TWIN FALLS — Hospital administrators Wednesday pleaded with the South Central Public Health District board to require masks as the number of COVID-19 patients in the Magic Valley has skyrocketed and local hospitals are at capacity.
The board refused.
Instead, it said it would write a letter to ask Gov. Brad Little to do a statewide mask mandate. Little has repeatedly said he will not do any statewide mandates but wants those decisions to come from the local health districts and governments.
The board did vote to return the region to stage 3 of Little's reopening plan in terms of limits on public gatherings, but it exempted religious organizations, schools, tax districts, nonprofits and grocery stores.
The stage 3 restricts prohibit public gatherings of more than 50 people and say gatherings of 10-50 people must have "appropriate physical distancing and precautionary measures."
Board members from Blaine, Minidoka and Camas voted for both a mask mandate and the group size limits, as did the board's medical consultant. Twin Falls, Jerome, Cassia and Lincoln counties' representatives all said the board should not issue mandates. Gooding voted for the group limits but against the mask mandate.
Little said on June 25 that the state would no longer take the lead in responding to the pandemic but that the responsibility would be on local governments and health districts.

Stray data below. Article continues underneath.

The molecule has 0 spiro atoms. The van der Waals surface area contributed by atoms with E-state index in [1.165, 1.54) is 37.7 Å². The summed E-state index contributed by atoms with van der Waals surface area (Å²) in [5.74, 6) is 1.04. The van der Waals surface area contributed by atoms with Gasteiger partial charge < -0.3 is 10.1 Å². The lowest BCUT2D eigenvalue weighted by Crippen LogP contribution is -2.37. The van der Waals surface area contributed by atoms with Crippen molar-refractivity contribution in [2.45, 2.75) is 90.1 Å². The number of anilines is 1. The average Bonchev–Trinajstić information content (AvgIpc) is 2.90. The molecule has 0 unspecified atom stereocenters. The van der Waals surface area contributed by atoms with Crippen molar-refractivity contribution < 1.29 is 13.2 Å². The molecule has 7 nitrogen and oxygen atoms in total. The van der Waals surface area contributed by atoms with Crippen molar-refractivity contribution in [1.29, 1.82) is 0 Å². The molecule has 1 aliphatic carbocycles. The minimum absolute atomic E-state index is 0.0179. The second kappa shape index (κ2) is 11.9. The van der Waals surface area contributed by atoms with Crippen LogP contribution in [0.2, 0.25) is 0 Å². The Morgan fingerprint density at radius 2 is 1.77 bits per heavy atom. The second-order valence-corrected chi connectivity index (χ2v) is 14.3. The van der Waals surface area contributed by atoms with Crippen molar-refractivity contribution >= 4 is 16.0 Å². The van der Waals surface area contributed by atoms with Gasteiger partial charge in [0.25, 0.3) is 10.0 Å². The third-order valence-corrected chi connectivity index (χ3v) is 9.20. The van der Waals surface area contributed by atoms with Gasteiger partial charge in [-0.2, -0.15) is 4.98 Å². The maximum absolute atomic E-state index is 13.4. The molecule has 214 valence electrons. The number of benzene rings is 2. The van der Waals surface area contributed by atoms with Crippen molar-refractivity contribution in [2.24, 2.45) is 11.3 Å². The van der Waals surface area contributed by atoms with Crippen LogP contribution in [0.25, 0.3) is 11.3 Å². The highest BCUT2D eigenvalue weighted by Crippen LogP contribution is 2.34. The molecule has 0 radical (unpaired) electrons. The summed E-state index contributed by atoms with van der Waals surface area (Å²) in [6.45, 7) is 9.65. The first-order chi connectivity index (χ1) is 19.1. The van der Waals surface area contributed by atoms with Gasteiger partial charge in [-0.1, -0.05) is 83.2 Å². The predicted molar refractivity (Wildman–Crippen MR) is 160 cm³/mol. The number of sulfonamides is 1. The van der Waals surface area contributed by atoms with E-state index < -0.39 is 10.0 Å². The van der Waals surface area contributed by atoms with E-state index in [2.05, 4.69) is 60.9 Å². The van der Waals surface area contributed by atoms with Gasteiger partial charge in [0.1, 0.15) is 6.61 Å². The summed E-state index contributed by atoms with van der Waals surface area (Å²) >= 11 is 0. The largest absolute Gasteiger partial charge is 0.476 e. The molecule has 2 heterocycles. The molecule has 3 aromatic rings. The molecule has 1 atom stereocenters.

“The statewide approach to mitigating the spread of COVID-19 three months ago was the right thing to do,” he said in a press conference that day. “Three months ago, testing and contact tracing was limited, some areas of Idaho faced alarming health care capacity constraints, and there wasn’t enough personal protective equipment on hand for businesses and health care workers. But from the start, our plan was to eventually transition to a more regional approach in our response, and that’s what we’ve begun.”
Since then, Little has repeated his position many times, saying he would not issue a mask mandate or other regulations, even as numbers of cases around the state have continued to increase.
He reiterated that decisions should be made at the local level in an Aug. 6 press conference: “For the most part ... 80% of them are elected,” he said of local health boards. “... They represent the public. Just like the legislative branch and the county commissioners represent the public. So I am fully committed to giving them all the tools, the resources, the counsel, for them to look at the data that we have and make right decision.”
In recent weeks, the increase in cases has been especially severe in the Magic Valley. St. Luke's officials have said 20% of the COVID-19 tests they have done recently have been positive and the hospital is at capacity.
Officials from hospitals in Minidoka and Cassia counties have said they are seeing about 40% of tests come back positive.
In addition, health district staff said Wednesday they have run out of the ability to do contract tracing because there are too many cases.
Return to Magicvalley.com for more on this developing story.